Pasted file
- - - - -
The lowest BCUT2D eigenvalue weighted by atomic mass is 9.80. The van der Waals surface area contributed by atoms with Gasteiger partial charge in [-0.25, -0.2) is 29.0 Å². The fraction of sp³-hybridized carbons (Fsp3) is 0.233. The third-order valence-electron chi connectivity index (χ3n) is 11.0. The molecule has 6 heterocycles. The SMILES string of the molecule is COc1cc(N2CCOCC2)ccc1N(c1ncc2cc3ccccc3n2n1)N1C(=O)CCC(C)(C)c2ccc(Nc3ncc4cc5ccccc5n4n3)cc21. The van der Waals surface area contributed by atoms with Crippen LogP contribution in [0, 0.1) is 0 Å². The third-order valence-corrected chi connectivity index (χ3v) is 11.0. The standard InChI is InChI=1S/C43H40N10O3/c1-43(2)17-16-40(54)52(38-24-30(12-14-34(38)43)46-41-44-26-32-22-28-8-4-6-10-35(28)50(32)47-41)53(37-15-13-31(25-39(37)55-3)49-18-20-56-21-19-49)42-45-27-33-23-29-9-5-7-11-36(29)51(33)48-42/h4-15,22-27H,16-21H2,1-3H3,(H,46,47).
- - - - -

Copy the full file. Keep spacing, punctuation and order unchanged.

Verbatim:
The lowest BCUT2D eigenvalue weighted by atomic mass is 9.80. The van der Waals surface area contributed by atoms with Gasteiger partial charge in [-0.25, -0.2) is 29.0 Å². The fraction of sp³-hybridized carbons (Fsp3) is 0.233. The third-order valence-electron chi connectivity index (χ3n) is 11.0. The molecule has 6 heterocycles. The SMILES string of the molecule is COc1cc(N2CCOCC2)ccc1N(c1ncc2cc3ccccc3n2n1)N1C(=O)CCC(C)(C)c2ccc(Nc3ncc4cc5ccccc5n4n3)cc21. The van der Waals surface area contributed by atoms with Crippen LogP contribution in [0, 0.1) is 0 Å². The third-order valence-corrected chi connectivity index (χ3v) is 11.0. The standard InChI is InChI=1S/C43H40N10O3/c1-43(2)17-16-40(54)52(38-24-30(12-14-34(38)43)46-41-44-26-32-22-28-8-4-6-10-35(28)50(32)47-41)53(37-15-13-31(25-39(37)55-3)49-18-20-56-21-19-49)42-45-27-33-23-29-9-5-7-11-36(29)51(33)48-42/h4-15,22-27H,16-21H2,1-3H3,(H,46,47).